Black sky

A black sky
covers my body whole,
but the mind is unruly—
toes fidget
at the limits
of what can be done,
and in the night-time I grow older.

Restless rain clouds
swarm the mind,
each raindrop is a thought:
running,
thrashing towards the ground,
crashing cymbals—
it’s hard to sleep in the rain.

The night air silence is deafening,
it sits upon my inner ear,
blowing hard
inside the anatomical tunnel,
keeping the rain clouds swirling and twisting;
like a mother using a pair of bellows
on a boiler room fire—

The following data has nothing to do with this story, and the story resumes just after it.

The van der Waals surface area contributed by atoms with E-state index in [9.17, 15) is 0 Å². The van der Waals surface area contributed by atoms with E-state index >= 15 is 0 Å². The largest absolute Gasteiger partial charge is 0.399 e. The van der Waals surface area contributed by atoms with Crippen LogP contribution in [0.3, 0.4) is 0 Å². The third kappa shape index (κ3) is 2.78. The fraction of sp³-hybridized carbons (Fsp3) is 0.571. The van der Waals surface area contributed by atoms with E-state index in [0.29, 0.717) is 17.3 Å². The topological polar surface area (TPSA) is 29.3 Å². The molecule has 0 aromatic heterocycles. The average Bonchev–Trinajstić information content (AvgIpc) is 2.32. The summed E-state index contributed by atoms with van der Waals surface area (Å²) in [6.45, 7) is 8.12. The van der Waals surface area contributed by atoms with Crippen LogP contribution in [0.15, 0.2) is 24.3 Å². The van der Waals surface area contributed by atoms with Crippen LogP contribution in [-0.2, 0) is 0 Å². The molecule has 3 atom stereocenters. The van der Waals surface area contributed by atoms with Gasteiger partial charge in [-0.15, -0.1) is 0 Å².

children screaming with headaches.

Time goes faster
as dawn draws near,
alarm bells signal an awakening—
what is now lost cannot be returned.
Time to walk in the rain,
an anorak is not needed,
and silence can no longer be heard—

it sleeps behind my ear lobe
waiting
until the black sky returns.

This is a reprint of work originally published in Lost Things.

David Hanlon is from Cardiff in Wales, and has recently moved to Bristol in England. He believes the reflective nature of his current studies in Counselling, and the artistic influences of his previous degree in Film Studies, have engendered this new creative endeavour. He has work published online with Fourth & Sycamore and Ink Sweat & Tears, and forthcoming on Amaryllis and Scarlet Leaf Review.

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